09 November 2012

The futility of war

In the First World War my two grandfathers were on opposite sides.



My mother's father William was on the side of the English. Born in Bermondsey  as the oldest of ten, he enlisted at the age of 19 at the very start of the war and fought at the battles of Ypres, the Somme and Paschendale - the latter where he was badly wounded. He was in the Royal Artillery and had a horse called Smiler that used to pull the gun carriages. The horse was also badly injured and had to be put down. My grandfather luckily was brought back to England with injuries to his leg, head and eye. He lost his eye and from then on had a glass one. He was plagued by bad headaches for the rest of his life too, whenever the schrapnel moved around.
 

My paternal grandfather Erisch was on the side of the Germans. Born in Berlin, he also enlisted early on in the war. He fought for a time in France, where he was shot in the leg and then, after he had recuperated, he was sent to the Russian front which was notoriously freezing and conditions were unbearable. He was awarded the Iron Cross for his bravery. He went on after the war to marry a girl with Jewish connections (my grandmother) and in 1939 they were forced to flee for their lives and settle here in England, some number of months after their two teenage sons (one of them my father) had already come here with the Kindertransport.

 
 My German grandfather in exact centre front row.
 
When my mother and father got together in the Second World War, announced their engagement and introduced both sets of parents to one another, my two grandfathers amicably shook hands and joked "I bet you were the b*****r that shot my leg/eye".  It was good that they could be so forgiving, given the extent of their injuries.

13 comments:

Nota Bene said...

That's a wonderful ending to a story that could have been so different...

Working Mum said...

What an interesting story. It shows the human side of the worst ever war the world has known; both the suffering and the forgiveness. Great men.

hyperCRYPTICal said...

It is a wonderful end to your story Addy and shows that however divided we are - we are all connected.

If only we could live together peacfully...

Anna :o]

165ab330-ba3b-11e1-90d1-000f20980440 said...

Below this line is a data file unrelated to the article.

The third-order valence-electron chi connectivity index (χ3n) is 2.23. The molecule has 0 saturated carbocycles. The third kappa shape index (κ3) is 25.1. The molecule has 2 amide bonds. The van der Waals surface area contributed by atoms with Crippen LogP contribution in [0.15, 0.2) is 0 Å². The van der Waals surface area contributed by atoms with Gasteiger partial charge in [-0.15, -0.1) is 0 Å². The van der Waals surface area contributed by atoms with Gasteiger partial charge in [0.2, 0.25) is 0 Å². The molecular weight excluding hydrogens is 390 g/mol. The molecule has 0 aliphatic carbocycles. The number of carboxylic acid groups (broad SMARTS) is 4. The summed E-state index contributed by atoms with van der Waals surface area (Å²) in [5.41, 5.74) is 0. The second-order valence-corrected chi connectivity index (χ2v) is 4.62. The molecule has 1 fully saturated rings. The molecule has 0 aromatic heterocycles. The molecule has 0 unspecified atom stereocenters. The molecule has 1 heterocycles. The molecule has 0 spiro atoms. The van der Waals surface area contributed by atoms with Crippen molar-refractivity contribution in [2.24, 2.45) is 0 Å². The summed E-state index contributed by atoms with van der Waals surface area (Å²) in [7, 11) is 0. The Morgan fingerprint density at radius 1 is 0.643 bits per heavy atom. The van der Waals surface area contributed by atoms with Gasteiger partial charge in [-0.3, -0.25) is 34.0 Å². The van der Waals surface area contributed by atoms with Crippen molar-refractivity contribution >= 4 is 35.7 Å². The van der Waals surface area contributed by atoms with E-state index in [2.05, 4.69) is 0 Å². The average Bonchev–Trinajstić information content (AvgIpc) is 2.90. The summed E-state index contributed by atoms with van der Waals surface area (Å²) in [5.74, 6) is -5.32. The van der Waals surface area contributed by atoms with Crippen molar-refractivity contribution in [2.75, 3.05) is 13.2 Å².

It's a good thing that a war with Germany seems unlikely now. Otherwise, you'd have a job to decide whose side you were on.

165ab330-ba3b-11e1-90d1-000f20980440 said...

It's a good thing that a war with Germany seems unlikely now. Otherwise, you'd have a job to decide whose side you were on.

Eurodog said...

I like that - your - story a lot.
There are so many accounts of war, not all with a happy ending. WWI was particularly horrible. My Flemish family fled and ended up in Yorkshire. Two of my great aunts were born there, a great uncle died there and is buried there. They returned to Belgium after the war.

the veg artist said...

I have never thought that war was between troops - it is between power and wealth crazy individuals and rulers, who are clever and devious enough to persuade others to follow them.
Most ordinary men, on both sides, just want to go home to their families and live in peace.

Crystal Jigsaw said...

Such a poignant story. Many of the men who killed and maimed others did it because they had no choice. Difficult times.

CJ x

Flowerpot said...

What a great story - thank you for sharing Addy.

Strawberry Jam Anne said...

A wonderful story Addy and it certainly gives pause for thought. A x

Furtheron said...

Different type of people alive in those days I think - we hve lost much of the dignity they had

Ann Cordner said...

Proving, yet again, that when you bring war down to a personal level it is absolutely futile. Great story Addy.

Grumpy Old Ken said...

Good stuff as always. Still musing over the book? The kindle way is ok but not perfect. Good luck.